28 Apr

Image, music and text by Rick McVicar   

  Classical music played at the Pastel Patio when George entered to find a table suitable for conversation with Josephine, his high-school sweetheart.  

   They had become reacquainted at a reunion after they had taken separate paths since high school. George had toured as a drummer in a rock ‘n roll band while Josephine worked as a music librarian at a local community college.   

  The Pastel Patio was a local art gallery/coffee shop featuring paintings, drawings and sculptures created by people who struggled with brain health issues. The gallery got its name from a courtyard patio in the center of the building.    

  George arrived early so he could find a table with just the right lighting next to a landscape painting. He wanted the atmosphere to be just right when Josephine arrived.  

  The time for her arrival seemed to come, then vanish. Half an hour later, Josephine walked through the door. She spotted George and rushed to his table.  

  “I’m so sorry I’m late. I had a student who pestered me with questions and I just could not get away,” Josephine said.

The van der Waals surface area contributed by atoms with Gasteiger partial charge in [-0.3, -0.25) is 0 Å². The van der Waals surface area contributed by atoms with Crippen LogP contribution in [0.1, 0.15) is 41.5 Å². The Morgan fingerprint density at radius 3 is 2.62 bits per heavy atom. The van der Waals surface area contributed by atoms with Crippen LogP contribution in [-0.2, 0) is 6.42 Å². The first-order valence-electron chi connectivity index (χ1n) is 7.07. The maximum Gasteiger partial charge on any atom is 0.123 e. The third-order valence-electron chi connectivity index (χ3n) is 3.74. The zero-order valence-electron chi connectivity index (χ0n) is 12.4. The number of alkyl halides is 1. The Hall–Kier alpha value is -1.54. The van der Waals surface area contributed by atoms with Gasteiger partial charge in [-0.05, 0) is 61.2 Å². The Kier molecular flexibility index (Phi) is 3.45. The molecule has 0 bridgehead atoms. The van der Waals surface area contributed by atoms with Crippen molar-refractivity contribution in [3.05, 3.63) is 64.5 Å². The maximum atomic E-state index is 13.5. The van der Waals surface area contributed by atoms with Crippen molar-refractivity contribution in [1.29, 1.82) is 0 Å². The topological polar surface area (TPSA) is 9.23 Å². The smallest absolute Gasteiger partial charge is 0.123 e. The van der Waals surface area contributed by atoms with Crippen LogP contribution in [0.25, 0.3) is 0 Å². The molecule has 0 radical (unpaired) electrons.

“That’s all right. I’ve just been sitting here admiring the artwork. They have some real quality pieces. Can I get you a latte?” George replied.  

  “I’ll just take some juice, thank you. So, George, I’m so glad to see you again. I’ll just have to get caught up with your life. How’ve you been? What’s your life been like since high school.? Have any kids?”   

  George was a bit taken aback by all the questions. He sat back in his chair before saying his life had been like a slow blues ballad.   

  Josephine smiled. “Oh, I know a few things about ballads. They are my specialty at the library. I especially like the 19th century murder ballads. Your life hasn’t been like that, has it?”  

   “Like Lizzy Borden? Heck, no. I mean blues ballads, where you lose the girl and the money. What do you mean you’re into murder ballads? Have you killed somebody?”   

   “No, nothing like that. It’s no different than watching crime shows on TV. That’s what they did before TV or radio,” Josephine replied.  

  “So you don’t think song lyrics can get you to do things, like killing or taking drugs?”  

  “Not at all. In fact, they are a safe place to put your feelings, all the dark ones that we all have.”  

  George smiled. “Well, that’s a relief. Sometimes I feet guilty after a gig with some of the songs my band plays.”  

  “I wouldn’t worry about it. Music is the language of the soul, with all its nooks and crannies. Sometimes the light shines in and sometimes it doesn’t. Finding a way to express it is a whole lot healthier than leaving it all locked up. If that happens, the soul can turn into a monster."

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